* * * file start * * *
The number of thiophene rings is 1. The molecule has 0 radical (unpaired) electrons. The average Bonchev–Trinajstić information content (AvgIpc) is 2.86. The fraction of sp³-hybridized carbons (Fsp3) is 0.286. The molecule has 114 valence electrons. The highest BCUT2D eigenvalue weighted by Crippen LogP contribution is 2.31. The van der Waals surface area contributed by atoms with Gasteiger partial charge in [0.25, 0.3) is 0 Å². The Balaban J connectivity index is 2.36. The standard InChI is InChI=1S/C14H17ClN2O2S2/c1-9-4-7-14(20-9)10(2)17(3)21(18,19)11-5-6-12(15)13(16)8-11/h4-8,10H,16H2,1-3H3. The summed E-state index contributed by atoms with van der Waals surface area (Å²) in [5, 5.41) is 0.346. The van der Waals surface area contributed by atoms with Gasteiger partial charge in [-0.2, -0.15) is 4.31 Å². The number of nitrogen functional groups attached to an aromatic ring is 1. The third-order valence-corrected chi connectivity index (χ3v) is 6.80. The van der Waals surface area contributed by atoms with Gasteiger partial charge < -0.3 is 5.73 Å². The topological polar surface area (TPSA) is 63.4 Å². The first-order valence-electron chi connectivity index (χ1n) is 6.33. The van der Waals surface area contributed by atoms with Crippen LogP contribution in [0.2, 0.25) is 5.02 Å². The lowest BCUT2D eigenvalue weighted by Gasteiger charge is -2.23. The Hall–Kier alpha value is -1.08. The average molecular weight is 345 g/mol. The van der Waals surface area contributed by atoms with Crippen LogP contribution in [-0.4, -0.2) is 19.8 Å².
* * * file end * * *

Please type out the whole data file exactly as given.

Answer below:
The number of thiophene rings is 1. The molecule has 0 radical (unpaired) electrons. The average Bonchev–Trinajstić information content (AvgIpc) is 2.86. The fraction of sp³-hybridized carbons (Fsp3) is 0.286. The molecule has 114 valence electrons. The highest BCUT2D eigenvalue weighted by Crippen LogP contribution is 2.31. The van der Waals surface area contributed by atoms with Gasteiger partial charge in [0.25, 0.3) is 0 Å². The Balaban J connectivity index is 2.36. The standard InChI is InChI=1S/C14H17ClN2O2S2/c1-9-4-7-14(20-9)10(2)17(3)21(18,19)11-5-6-12(15)13(16)8-11/h4-8,10H,16H2,1-3H3. The summed E-state index contributed by atoms with van der Waals surface area (Å²) in [5, 5.41) is 0.346. The van der Waals surface area contributed by atoms with Gasteiger partial charge in [-0.2, -0.15) is 4.31 Å². The number of nitrogen functional groups attached to an aromatic ring is 1. The third-order valence-corrected chi connectivity index (χ3v) is 6.80. The van der Waals surface area contributed by atoms with Gasteiger partial charge < -0.3 is 5.73 Å². The topological polar surface area (TPSA) is 63.4 Å². The first-order valence-electron chi connectivity index (χ1n) is 6.33. The van der Waals surface area contributed by atoms with Crippen LogP contribution in [0.2, 0.25) is 5.02 Å². The lowest BCUT2D eigenvalue weighted by Gasteiger charge is -2.23. The Hall–Kier alpha value is -1.08. The average molecular weight is 345 g/mol. The van der Waals surface area contributed by atoms with Crippen LogP contribution in [-0.4, -0.2) is 19.8 Å².